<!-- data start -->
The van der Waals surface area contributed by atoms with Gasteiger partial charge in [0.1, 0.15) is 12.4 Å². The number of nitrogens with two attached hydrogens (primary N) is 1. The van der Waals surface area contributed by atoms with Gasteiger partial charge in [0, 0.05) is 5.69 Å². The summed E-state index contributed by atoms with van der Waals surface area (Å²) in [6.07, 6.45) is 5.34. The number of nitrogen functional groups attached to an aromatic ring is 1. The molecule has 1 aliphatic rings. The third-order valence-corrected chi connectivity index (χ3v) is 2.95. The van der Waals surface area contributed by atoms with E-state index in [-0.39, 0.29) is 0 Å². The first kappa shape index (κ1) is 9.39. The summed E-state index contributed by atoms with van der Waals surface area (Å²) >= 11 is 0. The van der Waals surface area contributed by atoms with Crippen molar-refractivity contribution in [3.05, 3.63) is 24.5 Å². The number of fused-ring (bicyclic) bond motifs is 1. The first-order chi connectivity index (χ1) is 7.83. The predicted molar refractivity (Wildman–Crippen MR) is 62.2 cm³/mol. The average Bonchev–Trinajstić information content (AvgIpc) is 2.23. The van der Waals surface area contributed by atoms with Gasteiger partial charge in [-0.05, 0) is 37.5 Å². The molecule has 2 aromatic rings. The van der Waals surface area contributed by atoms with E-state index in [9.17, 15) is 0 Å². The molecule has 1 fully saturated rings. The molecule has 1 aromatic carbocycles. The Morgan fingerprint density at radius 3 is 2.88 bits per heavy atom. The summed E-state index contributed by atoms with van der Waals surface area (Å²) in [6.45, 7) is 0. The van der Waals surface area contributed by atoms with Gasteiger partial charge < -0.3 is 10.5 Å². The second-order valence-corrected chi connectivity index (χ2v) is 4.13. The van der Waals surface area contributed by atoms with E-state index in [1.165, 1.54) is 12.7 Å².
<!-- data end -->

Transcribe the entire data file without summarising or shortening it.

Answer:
The van der Waals surface area contributed by atoms with Gasteiger partial charge in [0.1, 0.15) is 12.4 Å². The number of nitrogens with two attached hydrogens (primary N) is 1. The van der Waals surface area contributed by atoms with Gasteiger partial charge in [0, 0.05) is 5.69 Å². The summed E-state index contributed by atoms with van der Waals surface area (Å²) in [6.07, 6.45) is 5.34. The number of nitrogen functional groups attached to an aromatic ring is 1. The molecule has 1 aliphatic rings. The third-order valence-corrected chi connectivity index (χ3v) is 2.95. The van der Waals surface area contributed by atoms with E-state index in [-0.39, 0.29) is 0 Å². The first kappa shape index (κ1) is 9.39. The summed E-state index contributed by atoms with van der Waals surface area (Å²) >= 11 is 0. The van der Waals surface area contributed by atoms with Crippen molar-refractivity contribution in [3.05, 3.63) is 24.5 Å². The number of fused-ring (bicyclic) bond motifs is 1. The first-order chi connectivity index (χ1) is 7.83. The predicted molar refractivity (Wildman–Crippen MR) is 62.2 cm³/mol. The average Bonchev–Trinajstić information content (AvgIpc) is 2.23. The van der Waals surface area contributed by atoms with Gasteiger partial charge in [-0.05, 0) is 37.5 Å². The molecule has 2 aromatic rings. The van der Waals surface area contributed by atoms with E-state index in [9.17, 15) is 0 Å². The molecule has 1 fully saturated rings. The molecule has 1 aromatic carbocycles. The Morgan fingerprint density at radius 3 is 2.88 bits per heavy atom. The summed E-state index contributed by atoms with van der Waals surface area (Å²) in [6.45, 7) is 0. The van der Waals surface area contributed by atoms with Gasteiger partial charge < -0.3 is 10.5 Å². The second-order valence-corrected chi connectivity index (χ2v) is 4.13. The van der Waals surface area contributed by atoms with E-state index in [1.165, 1.54) is 12.7 Å².